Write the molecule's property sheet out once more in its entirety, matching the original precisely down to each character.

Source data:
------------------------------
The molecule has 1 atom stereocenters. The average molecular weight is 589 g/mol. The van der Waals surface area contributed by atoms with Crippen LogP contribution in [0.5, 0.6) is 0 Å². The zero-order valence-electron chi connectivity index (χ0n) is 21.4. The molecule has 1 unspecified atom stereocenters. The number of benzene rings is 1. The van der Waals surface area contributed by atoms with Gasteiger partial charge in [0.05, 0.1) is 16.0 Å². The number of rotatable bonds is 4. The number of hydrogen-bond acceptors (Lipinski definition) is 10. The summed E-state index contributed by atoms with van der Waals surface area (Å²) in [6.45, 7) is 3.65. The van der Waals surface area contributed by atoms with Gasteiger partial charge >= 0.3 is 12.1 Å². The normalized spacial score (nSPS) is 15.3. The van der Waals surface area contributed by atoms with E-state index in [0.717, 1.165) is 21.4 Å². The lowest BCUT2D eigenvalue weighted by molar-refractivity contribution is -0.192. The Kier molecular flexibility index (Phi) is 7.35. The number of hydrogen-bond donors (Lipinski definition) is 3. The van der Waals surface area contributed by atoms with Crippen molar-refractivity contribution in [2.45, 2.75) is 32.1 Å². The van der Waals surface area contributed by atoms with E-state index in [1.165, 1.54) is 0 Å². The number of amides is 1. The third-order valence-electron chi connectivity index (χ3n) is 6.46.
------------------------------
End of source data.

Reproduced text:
The molecule has 1 atom stereocenters. The average molecular weight is 589 g/mol. The van der Waals surface area contributed by atoms with Crippen LogP contribution in [0.5, 0.6) is 0 Å². The zero-order valence-electron chi connectivity index (χ0n) is 21.4. The molecule has 1 unspecified atom stereocenters. The number of benzene rings is 1. The van der Waals surface area contributed by atoms with Gasteiger partial charge in [0.05, 0.1) is 16.0 Å². The number of rotatable bonds is 4. The number of hydrogen-bond acceptors (Lipinski definition) is 10. The summed E-state index contributed by atoms with van der Waals surface area (Å²) in [6.45, 7) is 3.65. The van der Waals surface area contributed by atoms with Gasteiger partial charge >= 0.3 is 12.1 Å². The normalized spacial score (nSPS) is 15.3. The van der Waals surface area contributed by atoms with E-state index in [0.717, 1.165) is 21.4 Å². The lowest BCUT2D eigenvalue weighted by molar-refractivity contribution is -0.192. The Kier molecular flexibility index (Phi) is 7.35. The number of hydrogen-bond donors (Lipinski definition) is 3. The van der Waals surface area contributed by atoms with Crippen molar-refractivity contribution in [2.45, 2.75) is 32.1 Å². The van der Waals surface area contributed by atoms with E-state index in [1.165, 1.54) is 0 Å². The number of amides is 1. The third-order valence-electron chi connectivity index (χ3n) is 6.46.